BBC Sound of 2011: James Blake

James Blake reveals how he got into music and why his sound is different

The BBC Sound of 2011 list showcases some of music's most exciting emerging stars, selected by more than 160 leading critics, bloggers and broadcasters.

This year's runner-up is singer-songwriter James Blake, a classically-trained pianist who has made his name in the dubstep scene.

He is the penultimate artist to be revealed from the top five, and the winner will be named on Friday.

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Watch sessions by the top five acts so far:

See all 15 artists on the longlist

How the list is compiled

If there is one thing musicians shy away from in concert, it is silence. A blown speaker is a calamity. An indifferent audience is much, much worse.

Unless, that is, you are James Blake. The 22-year-old electronic musician revels in the absence of sound. Sometimes, he even encourages it.

"I was playing a song called Lindisfarne," he recalls of a gig in December. "It starts with a vocoder on its own, unaccompanied, and there were times when I extended the silence slightly, because I was enjoying it so much.

"Just to hear a whole room of people not talking, with just the thud of the music downstairs bleeding through, is incredible. There was a moment when a man took his jacket off and it was like nails on a chalkboard.

"To have that control, just through music, of people's emotions, was great. Really good."

James Blake Blake records his material in the bedroom of his flat in Brixton, London

A classically-trained pianist who studied popular music at Goldsmiths University, Blake is undoubtedly aware of Claude Debussy's maxim that "music is the space between the notes".

It's something he has put into practice across a string of EPs, sketching out minimalist, noir soundscapes from an eclectic library of skittering drumbeats, sweeping synths and brief, chopped up snatches of vocal.

It sounds impenetrable, but Blake's skill is such that the looping white noise and long, pregnant pauses draw you in.

"This is nuts," says one baffled YouTube user beneath the video for Buzzard And Kestrel. "On one hand, I don't understand this at all. On the other, it's just incredible music".

"The silence isn't meant to be an insult", Blake reasons. "I want people to react in a positive way, to have thoughts they wouldn't otherwise have when the music is going on."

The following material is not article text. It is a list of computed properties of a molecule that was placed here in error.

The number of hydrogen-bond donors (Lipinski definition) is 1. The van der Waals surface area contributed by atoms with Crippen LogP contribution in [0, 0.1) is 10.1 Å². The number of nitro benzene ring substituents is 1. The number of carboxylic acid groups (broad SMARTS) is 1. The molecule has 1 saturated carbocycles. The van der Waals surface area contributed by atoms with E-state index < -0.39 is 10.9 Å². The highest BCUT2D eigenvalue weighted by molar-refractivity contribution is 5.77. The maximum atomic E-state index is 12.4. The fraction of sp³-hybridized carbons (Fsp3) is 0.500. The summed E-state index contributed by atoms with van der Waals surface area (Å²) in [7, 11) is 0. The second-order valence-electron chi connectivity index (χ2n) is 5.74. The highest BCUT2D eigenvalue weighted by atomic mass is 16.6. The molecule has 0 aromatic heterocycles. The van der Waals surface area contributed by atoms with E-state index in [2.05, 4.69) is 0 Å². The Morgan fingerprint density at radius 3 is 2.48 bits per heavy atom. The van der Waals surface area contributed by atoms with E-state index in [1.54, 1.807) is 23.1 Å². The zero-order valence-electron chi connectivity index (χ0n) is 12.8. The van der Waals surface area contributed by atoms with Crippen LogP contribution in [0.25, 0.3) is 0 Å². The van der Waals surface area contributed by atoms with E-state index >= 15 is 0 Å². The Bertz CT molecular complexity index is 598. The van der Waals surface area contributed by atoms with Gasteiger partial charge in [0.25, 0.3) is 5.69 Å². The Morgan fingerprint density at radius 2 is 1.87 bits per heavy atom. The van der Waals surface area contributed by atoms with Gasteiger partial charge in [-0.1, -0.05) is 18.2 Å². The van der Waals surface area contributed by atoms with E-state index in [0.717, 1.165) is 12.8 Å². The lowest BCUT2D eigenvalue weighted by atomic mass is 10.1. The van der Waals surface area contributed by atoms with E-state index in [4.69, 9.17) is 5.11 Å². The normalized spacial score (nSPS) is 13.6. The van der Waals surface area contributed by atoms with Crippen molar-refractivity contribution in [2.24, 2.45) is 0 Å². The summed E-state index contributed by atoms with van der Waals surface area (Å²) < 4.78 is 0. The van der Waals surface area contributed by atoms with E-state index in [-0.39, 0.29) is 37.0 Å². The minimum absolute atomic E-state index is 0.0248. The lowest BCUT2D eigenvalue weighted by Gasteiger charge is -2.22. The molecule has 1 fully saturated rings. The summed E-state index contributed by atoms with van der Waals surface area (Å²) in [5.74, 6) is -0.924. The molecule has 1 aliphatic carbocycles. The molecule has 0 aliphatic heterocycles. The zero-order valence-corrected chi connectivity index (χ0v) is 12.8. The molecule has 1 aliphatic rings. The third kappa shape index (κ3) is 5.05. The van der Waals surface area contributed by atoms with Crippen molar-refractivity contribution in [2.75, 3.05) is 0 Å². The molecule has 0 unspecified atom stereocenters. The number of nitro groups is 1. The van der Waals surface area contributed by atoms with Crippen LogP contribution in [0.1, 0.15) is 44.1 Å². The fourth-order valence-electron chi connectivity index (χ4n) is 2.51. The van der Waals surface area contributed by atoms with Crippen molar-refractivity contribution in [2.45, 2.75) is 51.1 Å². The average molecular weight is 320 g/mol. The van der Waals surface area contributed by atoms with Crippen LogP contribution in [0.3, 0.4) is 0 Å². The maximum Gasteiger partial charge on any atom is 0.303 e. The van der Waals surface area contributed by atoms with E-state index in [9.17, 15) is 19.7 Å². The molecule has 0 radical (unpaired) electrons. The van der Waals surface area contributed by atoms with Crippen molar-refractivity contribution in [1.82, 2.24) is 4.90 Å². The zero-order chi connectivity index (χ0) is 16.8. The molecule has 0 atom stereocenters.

Start Quote

I never really considered myself a singer that had his own voice”

End Quote James Blake

Blake began his career as a DJ, cutting his teeth in London clubs like FWD and Mass. He compares his most memorable nights to "being at church", experiencing a mass euphoria where "everyone is feeling the same thing".

"I'm not religious, but it's probably the closest I ever got," he says.

The rumbling sub-bass and clattering drums of the dubstep scene influenced his early work as a remixer and producer, but it would be hard to categorise his music in that genre now.

Describing his style as a pianist, he cites the harmonic beauty of the Bach Chorales alongside jazz legends such as Art Tatum and Erol Garner.

But perhaps the biggest revelation came last November when he released a stripped-bare cover version of Feist's Limit To Your Love, with his vocals pushed right to the front of the mix.

"It turns out he's got a really nice voice," wrote one astonished reviewer, who'd clearly been expecting something awkward and atonal.

Blake says there will be plenty more surprises on his self-titled debut album, which is due on 7 February.

James Blake Breakthrough single Limit To Your Love will be included on Blake's debut album

"All the vocals are from me," he explains. "There are times when it might seem there's a sample being used, but I've just sampled myself. That's what makes this record special compared to everything [else] I've done."

Asked why he did not take to the microphone before, he is perfectly candid. "I hadn't come to a conclusion on what I thought my voice should sound like until the age of 21, really... and I'm 22 now."

In the past, he says, he couldn't pin down exactly what he wanted to say in his lyrics. "I could always write melodies and I could always improvise piano, but I never felt happy with the whole package. So producing was a way to do those things I was good at and, slowly, while I was doing that, I found my own voice."

That voice is warm, but haunted. Blake resamples his performances, shifting the pitch to add an unnerving, other-worldly timbre to his soulful tenor.

If anything, it brings to mind the tortured siren call of Portishead's Beth Gibbons. Like the Bristol band, Blake brings a subtle warmth and widescreen sweep to experimental electronica - but can he expect to break through to the mainstream and equal their sales? His place in the Sound Of 2011 list suggests that critics think he can.

"When it comes to critical accolades, I really, honestly can't understand what's going on," he says, genuinely bewildered.

"It's like purgatory - I can't decide whether it's leading to heaven or leading to hell."

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